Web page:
President Donald Trump pitched his "America First" trade policy to world leaders at the Asia-Pacific Economic Cooperation forum in Danang, Vietnam on Friday, saying, "We are not going to let the United States be taken advantage of anymore."
During his remarks, Trump repeatedly criticized "unfair trade practices" and countries "taking advantage of the United States in trade."
"While we lowered or ended tariffs, reduced trade barriers, other countries did not open their markets to us," Trump said. "The current trade balance is not acceptable."
He also blamed other countries' trade practices in part for lost jobs in America's manufacturing sector.
"Jobs, factories, and industries were stripped out of the United States and out of many countries in addition," he said. "And many opportunities for mutually beneficial investments were lost because people could not trust the system."
"We can no longer tolerate these chronic trade abuses. And we will not tolerate them," Trump said.
Still, Trump did not blame other countries for "taking advantage" of the U.S. in trade.
"I do not blame China or any other country, of which there are many, for taking advantage of the United States on trade," he said. "If their representatives are able to get away with it, they are just doing their jobs."
"I wish previous administrations in my country saw what was happening and did something about it," Trump added. "They did not, but I will."
"From this day forward, we will compete on a fair and equal basis. We are not going to let the United States be taken advantage of anymore," Trump said.
"I am always going to put America first, the same way that I expect all of you in this room to put your countries first," he said to applause.
Trump told the world leaders who were present that he is willing to work with each of them to negotiate bilateral trade agreements that ensure "mutually beneficial commerce," taking into account the interests of both countries.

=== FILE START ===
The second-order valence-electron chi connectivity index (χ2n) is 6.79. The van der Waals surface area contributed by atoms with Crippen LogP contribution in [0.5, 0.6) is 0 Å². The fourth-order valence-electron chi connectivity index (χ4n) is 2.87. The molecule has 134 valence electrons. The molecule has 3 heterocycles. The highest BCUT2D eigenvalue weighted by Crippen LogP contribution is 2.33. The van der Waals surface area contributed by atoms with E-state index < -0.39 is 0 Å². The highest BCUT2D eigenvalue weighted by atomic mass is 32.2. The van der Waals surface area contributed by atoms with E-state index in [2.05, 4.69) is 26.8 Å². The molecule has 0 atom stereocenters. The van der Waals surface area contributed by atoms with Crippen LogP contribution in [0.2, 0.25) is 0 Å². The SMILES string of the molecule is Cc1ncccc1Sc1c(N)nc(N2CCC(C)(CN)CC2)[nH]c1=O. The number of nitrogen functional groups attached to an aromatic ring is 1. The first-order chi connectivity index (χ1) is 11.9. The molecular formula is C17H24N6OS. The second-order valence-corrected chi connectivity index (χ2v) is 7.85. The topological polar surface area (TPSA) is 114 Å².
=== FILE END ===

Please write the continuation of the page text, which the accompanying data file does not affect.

Overhanging Trump's remarks was his decision earlier this year to withdraw the U.S. from the Trans-Pacific Partnership, a landmark 12-nation trade agreement struck under the Obama administration with Pacific Rim countries that was never ratified by the U.S. Congress.
During the final year of the Obama administration, Japanese officials expended significant political capital to negotiate TPP, BuzzFeed News reported.
"[Japanese Prime Minster Shinzo] Abe put himself at great risk with his own nation's powerful farming lobby," said Harry Kazianis, an Asia scholar at the Center for the National Interest. "It makes sense that he would not take on more of his own home industries to give Trump a better deal than TPP."
The Trump administration has argued that TPP was a bad deal that was unfair to American workers.
"The reality is that there are greater prospects through bilateral engagement, and greater—higher standards can be achieved," one administration official said.